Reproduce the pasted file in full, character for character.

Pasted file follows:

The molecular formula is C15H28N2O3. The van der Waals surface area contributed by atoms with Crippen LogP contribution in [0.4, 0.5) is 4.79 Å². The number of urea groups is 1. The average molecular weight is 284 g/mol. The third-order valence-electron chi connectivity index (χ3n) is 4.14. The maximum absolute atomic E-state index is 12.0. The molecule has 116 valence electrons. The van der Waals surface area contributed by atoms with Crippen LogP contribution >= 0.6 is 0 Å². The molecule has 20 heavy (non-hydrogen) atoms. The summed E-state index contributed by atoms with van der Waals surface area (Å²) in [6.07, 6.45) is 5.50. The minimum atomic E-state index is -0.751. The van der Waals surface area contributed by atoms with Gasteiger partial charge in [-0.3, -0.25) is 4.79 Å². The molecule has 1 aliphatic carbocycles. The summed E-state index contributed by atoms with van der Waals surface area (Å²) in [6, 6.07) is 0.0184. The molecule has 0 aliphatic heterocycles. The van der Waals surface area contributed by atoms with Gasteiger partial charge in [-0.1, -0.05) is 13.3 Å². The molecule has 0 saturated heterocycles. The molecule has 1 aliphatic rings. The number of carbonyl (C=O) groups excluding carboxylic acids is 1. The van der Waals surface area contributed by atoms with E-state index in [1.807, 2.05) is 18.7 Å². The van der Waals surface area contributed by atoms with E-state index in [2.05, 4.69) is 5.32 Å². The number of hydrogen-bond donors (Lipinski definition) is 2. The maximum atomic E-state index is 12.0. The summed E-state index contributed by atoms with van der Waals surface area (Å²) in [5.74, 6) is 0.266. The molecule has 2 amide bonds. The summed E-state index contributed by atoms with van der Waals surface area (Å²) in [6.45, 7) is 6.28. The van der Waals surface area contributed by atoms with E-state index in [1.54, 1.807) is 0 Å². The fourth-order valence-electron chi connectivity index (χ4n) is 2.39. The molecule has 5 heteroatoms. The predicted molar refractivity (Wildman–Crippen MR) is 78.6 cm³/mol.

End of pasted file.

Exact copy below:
The molecular formula is C15H28N2O3. The van der Waals surface area contributed by atoms with Crippen LogP contribution in [0.4, 0.5) is 4.79 Å². The number of urea groups is 1. The average molecular weight is 284 g/mol. The third-order valence-electron chi connectivity index (χ3n) is 4.14. The maximum absolute atomic E-state index is 12.0. The molecule has 116 valence electrons. The van der Waals surface area contributed by atoms with Crippen LogP contribution >= 0.6 is 0 Å². The molecule has 20 heavy (non-hydrogen) atoms. The summed E-state index contributed by atoms with van der Waals surface area (Å²) in [6.07, 6.45) is 5.50. The minimum atomic E-state index is -0.751. The van der Waals surface area contributed by atoms with Gasteiger partial charge in [-0.3, -0.25) is 4.79 Å². The molecule has 1 aliphatic carbocycles. The summed E-state index contributed by atoms with van der Waals surface area (Å²) in [6, 6.07) is 0.0184. The molecule has 0 aliphatic heterocycles. The van der Waals surface area contributed by atoms with Gasteiger partial charge in [-0.1, -0.05) is 13.3 Å². The molecule has 0 saturated heterocycles. The molecule has 1 aliphatic rings. The number of carbonyl (C=O) groups excluding carboxylic acids is 1. The van der Waals surface area contributed by atoms with E-state index in [1.807, 2.05) is 18.7 Å². The van der Waals surface area contributed by atoms with E-state index in [2.05, 4.69) is 5.32 Å². The number of hydrogen-bond donors (Lipinski definition) is 2. The maximum atomic E-state index is 12.0. The summed E-state index contributed by atoms with van der Waals surface area (Å²) in [5.74, 6) is 0.266. The molecule has 2 amide bonds. The summed E-state index contributed by atoms with van der Waals surface area (Å²) in [6.45, 7) is 6.28. The van der Waals surface area contributed by atoms with E-state index in [1.54, 1.807) is 0 Å². The fourth-order valence-electron chi connectivity index (χ4n) is 2.39. The molecule has 5 heteroatoms. The predicted molar refractivity (Wildman–Crippen MR) is 78.6 cm³/mol.